Music & Words


Today I send a grateful shout to my blog buddy Fearsome Beard for the nomination. Fearsome is the type of guy I wish were my neighbor. You know, the one you wave to as you leave for work, have over for a BBQ, share beard products…I’ve gone too far haven’t I?

Let’s unlock some of the doors that reveal why music is so special.

1. What does music mean to me?

Music, quite literally, is the soundtrack to our lives. It is extremely rare that I choose not to kick out the jams on the way to work, while I blog, or while I do work around the house. Music is always playing.

Music makes connections. We run into the most beautiful people through music (some lovable rascals too). A couple of years ago I was up to Toronto Canada with my concert going partner in crime Farley at Riot Fest. Some locals mistook Farley for someone (almost) famous. Now we have a place to crash every time we visit as we continue to build our friendship.

We judge people by the music they like. We shouldn’t, but we do. Someone cuts in front of us in line somewhere, they’re wearing a faded early 80’s Cure t-shirt…it’s cool.

Music is an escape. We can put on an old album, close our eyes, and in our minds we’re right back in that place and time we first heard it. And the irony is, we don’t always choose the music that coincides with the ‘good’ times.

2. What is my first music related memory?

The Boss. As soon as I was old enough to drop a needle, I was dancing around the living room. Born In The U.S.A. was on repeat from the time dinner ended, until I went to bed. What little did I know, was that it was a crafty energy expending exercise my mum used to get me to sleep well at age four!

My father wasn’t big into music, but he left me a few gems to discover in his milk crate full of vinyl: Hot Rocks (Rolling Stones), Verities & Balderdash (Harry Chapin), Life and Times (Jim Croce), and the Rocky II OST.

It was also at this early age that I learned about responsibility and care. I needed to be careful in how I handled the vinyl to make sure I didn’t scratch it. I never stacked a pile of 45’s or LPs to drop one after another on those turntables that would allow such a vinyl destroying mechanism! Later, my cassettes, CDs, and even later Vinyl would always be stored and kept in immaculate condition.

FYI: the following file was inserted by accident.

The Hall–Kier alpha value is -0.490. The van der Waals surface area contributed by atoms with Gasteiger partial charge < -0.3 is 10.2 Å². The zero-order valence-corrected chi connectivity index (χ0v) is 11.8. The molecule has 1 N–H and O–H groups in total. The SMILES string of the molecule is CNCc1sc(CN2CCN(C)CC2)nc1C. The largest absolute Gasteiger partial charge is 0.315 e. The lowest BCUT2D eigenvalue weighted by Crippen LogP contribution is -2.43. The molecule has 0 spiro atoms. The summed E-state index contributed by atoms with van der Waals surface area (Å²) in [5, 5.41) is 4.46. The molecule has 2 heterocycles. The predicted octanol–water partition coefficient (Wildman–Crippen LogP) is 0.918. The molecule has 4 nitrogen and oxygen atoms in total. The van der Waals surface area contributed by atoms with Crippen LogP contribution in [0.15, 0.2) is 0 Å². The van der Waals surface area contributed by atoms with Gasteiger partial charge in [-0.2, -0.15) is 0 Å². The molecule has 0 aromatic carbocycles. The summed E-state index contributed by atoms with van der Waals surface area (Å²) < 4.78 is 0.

3. What was the first album I purchased?

Rush – Counterparts (1993)

In the fall of 1993, I heard the last 30 seconds or so of a song as I hopped onto the school bus. Back then, the drivers were actually allowed to play music, and my driver’s station of choice was WZZO out of Allentown-Bethlehem, PA. I asked the driver what it was, he wasn’t paying much attention but he told me he thought it was a newer song. WZZO played mostly classic rock bands.

Each morning before I left for school, I would put in a blank Maxell cassette into the stereo and hit record on my way out the door. Each afternoon, I’d run upstairs to my room to review the 45 odd minutes I had been blindly recording. It was the percussion hooked  me, you just knew it when you heard it.

Finally, after a little over a week of failed attempts to capture the song, I’d rediscovered it. The song was, “Cold Fire.” The band was Rush. The drummer was Neil-fucking-Peart, relentlessly riding the shit out of those cymbals. That song was on Rush’s 1993 release Counterparts. It was the first album I purchased and it would start a multi-decade love affair with one of my all time favorite bands.

4. What is the latest music you purchased?

This is going to sound horrendous, but I honestly don’t know. As a former music promoter I was used to getting everything for free. Now that I’m out of the business I pay retail with few exceptions. I no longer buy CDs (unless somehow it’s exclusive). I do have a membership to Spotify and if I love an album, I buy the Vinyl.

I bought one of these at a show two weeks ago, does that count?

Murder By Death – Big Dark Love (2015) 

Again, I rarely buy an album unless I love it. Murder By Death are always worth the price, whether live or recorded. If you haven’t heard this band, as I mentioned, they are worth the time. I don’t know if I want to refer to them as underrated or under appreciated, but I think they deserve more love, more renown.

Murder By Death have built a sizable and loyal fanbase over the years and they’ve done it by being a relentless touring band and consistently putting out great music. There are no four year gaps between records. A new one pops up every two years or so, always with a tour between them.

A little geeky fact about Murder By Death is each winter they dress up and perform three sold out nights at the famed Stanley Hotel in Colorado.

5. What is the very last song I listened to before writing this post? Honestly?!

Walk the Moon – Walk the Moon (2012) “Anna Sun”


“We Don’t Have to Take Our Clothes Off” – Jermaine Stewart

I grew up with in the 80’s with Casey Kasem’s Top 40, so I’m a sucker for a good pop song. Here’s one I recently rediscovered!

My nominee for the Music & Words Award. My great friend, Farley!

Thanks again for the nod Fearsome!



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